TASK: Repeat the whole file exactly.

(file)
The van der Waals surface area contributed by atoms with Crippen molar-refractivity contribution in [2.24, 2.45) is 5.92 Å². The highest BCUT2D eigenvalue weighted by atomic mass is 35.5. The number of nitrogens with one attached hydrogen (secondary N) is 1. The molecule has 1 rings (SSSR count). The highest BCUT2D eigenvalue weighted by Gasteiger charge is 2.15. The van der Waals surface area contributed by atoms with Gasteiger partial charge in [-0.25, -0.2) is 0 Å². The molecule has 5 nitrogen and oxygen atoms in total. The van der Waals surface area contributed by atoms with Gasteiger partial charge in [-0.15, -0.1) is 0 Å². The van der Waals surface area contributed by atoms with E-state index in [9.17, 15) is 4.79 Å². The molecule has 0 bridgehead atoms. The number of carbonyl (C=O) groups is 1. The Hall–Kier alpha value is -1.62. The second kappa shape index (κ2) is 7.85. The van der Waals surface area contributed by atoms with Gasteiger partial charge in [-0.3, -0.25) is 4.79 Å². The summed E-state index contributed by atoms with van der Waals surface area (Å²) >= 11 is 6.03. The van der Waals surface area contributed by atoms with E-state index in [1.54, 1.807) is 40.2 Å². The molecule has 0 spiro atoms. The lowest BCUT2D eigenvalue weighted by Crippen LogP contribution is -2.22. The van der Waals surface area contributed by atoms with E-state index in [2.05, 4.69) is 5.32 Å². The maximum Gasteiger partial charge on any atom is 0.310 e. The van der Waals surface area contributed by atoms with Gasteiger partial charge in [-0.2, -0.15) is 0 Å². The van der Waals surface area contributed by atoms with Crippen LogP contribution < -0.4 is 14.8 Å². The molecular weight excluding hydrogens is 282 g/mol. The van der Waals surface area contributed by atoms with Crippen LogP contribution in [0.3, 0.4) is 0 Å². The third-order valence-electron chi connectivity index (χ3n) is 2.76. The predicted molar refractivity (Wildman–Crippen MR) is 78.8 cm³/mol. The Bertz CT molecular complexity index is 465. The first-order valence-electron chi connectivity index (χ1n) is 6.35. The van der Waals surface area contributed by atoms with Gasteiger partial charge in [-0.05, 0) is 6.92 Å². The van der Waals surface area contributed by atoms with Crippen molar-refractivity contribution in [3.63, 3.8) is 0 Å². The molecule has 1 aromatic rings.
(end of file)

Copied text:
The van der Waals surface area contributed by atoms with Crippen molar-refractivity contribution in [2.24, 2.45) is 5.92 Å². The highest BCUT2D eigenvalue weighted by atomic mass is 35.5. The number of nitrogens with one attached hydrogen (secondary N) is 1. The molecule has 1 rings (SSSR count). The highest BCUT2D eigenvalue weighted by Gasteiger charge is 2.15. The van der Waals surface area contributed by atoms with Gasteiger partial charge in [-0.25, -0.2) is 0 Å². The molecule has 5 nitrogen and oxygen atoms in total. The van der Waals surface area contributed by atoms with Gasteiger partial charge in [-0.15, -0.1) is 0 Å². The van der Waals surface area contributed by atoms with E-state index in [9.17, 15) is 4.79 Å². The molecule has 0 bridgehead atoms. The number of carbonyl (C=O) groups is 1. The Hall–Kier alpha value is -1.62. The second kappa shape index (κ2) is 7.85. The van der Waals surface area contributed by atoms with Gasteiger partial charge in [-0.3, -0.25) is 4.79 Å². The summed E-state index contributed by atoms with van der Waals surface area (Å²) >= 11 is 6.03. The van der Waals surface area contributed by atoms with E-state index in [1.54, 1.807) is 40.2 Å². The molecule has 0 spiro atoms. The lowest BCUT2D eigenvalue weighted by Crippen LogP contribution is -2.22. The van der Waals surface area contributed by atoms with E-state index in [2.05, 4.69) is 5.32 Å². The maximum Gasteiger partial charge on any atom is 0.310 e. The van der Waals surface area contributed by atoms with Gasteiger partial charge in [-0.2, -0.15) is 0 Å². The van der Waals surface area contributed by atoms with Crippen LogP contribution < -0.4 is 14.8 Å². The molecular weight excluding hydrogens is 282 g/mol. The van der Waals surface area contributed by atoms with Crippen LogP contribution in [0.3, 0.4) is 0 Å². The third-order valence-electron chi connectivity index (χ3n) is 2.76. The predicted molar refractivity (Wildman–Crippen MR) is 78.8 cm³/mol. The Bertz CT molecular complexity index is 465. The first-order valence-electron chi connectivity index (χ1n) is 6.35. The van der Waals surface area contributed by atoms with Gasteiger partial charge in [-0.05, 0) is 6.92 Å². The van der Waals surface area contributed by atoms with Crippen molar-refractivity contribution in [3.63, 3.8) is 0 Å². The molecule has 1 aromatic rings.